Saturday, July 21, 2007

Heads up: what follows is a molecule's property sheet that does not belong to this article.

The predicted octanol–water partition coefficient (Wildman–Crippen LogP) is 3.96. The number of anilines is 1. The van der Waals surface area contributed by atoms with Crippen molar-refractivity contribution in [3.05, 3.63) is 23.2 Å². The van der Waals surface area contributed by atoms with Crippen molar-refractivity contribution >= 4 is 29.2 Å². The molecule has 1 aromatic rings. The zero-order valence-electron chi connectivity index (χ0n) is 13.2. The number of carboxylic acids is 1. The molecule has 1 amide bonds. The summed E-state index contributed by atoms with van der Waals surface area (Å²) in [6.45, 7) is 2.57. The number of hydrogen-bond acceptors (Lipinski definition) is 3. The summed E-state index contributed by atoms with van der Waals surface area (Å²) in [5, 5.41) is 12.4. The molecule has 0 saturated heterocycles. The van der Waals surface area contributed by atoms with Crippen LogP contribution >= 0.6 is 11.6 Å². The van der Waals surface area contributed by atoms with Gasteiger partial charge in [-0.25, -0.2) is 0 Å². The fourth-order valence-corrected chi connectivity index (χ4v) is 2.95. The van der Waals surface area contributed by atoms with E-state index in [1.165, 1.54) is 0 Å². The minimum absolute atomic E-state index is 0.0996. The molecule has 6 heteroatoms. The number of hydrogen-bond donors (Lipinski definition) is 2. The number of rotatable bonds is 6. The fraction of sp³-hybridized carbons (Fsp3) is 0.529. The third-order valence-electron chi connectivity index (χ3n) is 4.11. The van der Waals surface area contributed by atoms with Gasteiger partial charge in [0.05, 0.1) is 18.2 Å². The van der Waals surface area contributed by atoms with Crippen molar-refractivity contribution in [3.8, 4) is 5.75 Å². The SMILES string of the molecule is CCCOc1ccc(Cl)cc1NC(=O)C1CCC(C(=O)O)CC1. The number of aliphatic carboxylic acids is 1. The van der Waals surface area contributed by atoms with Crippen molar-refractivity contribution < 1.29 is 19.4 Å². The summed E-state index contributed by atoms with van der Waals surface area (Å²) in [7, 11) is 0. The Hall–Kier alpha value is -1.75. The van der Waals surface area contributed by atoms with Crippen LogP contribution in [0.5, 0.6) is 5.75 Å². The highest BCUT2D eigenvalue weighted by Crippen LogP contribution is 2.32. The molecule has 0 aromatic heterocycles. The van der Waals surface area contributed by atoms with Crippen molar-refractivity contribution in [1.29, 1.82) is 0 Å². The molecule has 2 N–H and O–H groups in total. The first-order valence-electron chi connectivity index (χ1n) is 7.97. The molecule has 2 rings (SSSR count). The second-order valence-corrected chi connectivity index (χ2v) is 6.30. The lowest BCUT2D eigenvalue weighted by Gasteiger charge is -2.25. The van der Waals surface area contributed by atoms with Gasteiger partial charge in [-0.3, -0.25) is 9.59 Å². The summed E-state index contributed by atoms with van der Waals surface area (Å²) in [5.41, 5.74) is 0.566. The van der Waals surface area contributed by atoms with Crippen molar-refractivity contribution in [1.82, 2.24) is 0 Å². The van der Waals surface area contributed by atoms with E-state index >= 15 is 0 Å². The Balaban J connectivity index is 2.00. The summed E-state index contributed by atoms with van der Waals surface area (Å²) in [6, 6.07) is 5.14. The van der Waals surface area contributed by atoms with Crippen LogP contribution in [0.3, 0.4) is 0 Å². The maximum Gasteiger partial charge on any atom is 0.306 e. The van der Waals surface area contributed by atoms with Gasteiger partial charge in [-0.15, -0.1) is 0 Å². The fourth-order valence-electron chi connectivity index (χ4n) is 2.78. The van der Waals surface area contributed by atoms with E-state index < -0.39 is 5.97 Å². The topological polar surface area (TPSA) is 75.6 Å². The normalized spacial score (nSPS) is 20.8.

I’ve written before about the importance of letting go as a general philosophy. This philosophy is imperative if you are a ceramic artist, working with a material that breaks, cracks, explodes, sticks to the kiln shelf, and the hundreds if other things that can go wrong when you work with clay. I slaved over this butterfly piece, one of the handbuilt pieces I made during my break from the wheel. In the process I got very attached. I got so attached that after I finished it and dried it very slowly, nursing it like a little baby, I decided to take a picture of it before I put it in the Olsen kiln, our final firing as a group. I thought it needed a beautiful natural background so I picked it up to take it to the proper place. I still don’t know what happened, I think I was holding it in the middle and the wings were too heavy, and it fell apart in my hands. Everyone was so upset because they knew I spent a whole day making it and a half day beautifying it, and there was a tense moment as my studio mates watched to see what would happen next. I just shrugged and said, “I’ll make another, and it’ll be better, not so damn heavy”. Well, you know I didn't say "damn", but another word... Anyway, tension released. The work that has gotten destroyed around here could break anyone’s heart: two of Park’s effortless teapots shattered during a clumsy moment, Madhur’s sculpted ram lost his horns, Hwang’s life-size table developed a crack during drying, a collapsed composite vase, and a half dozen other things that went awry at some point. No one cries, no one complains. It’s clay, and you just make another.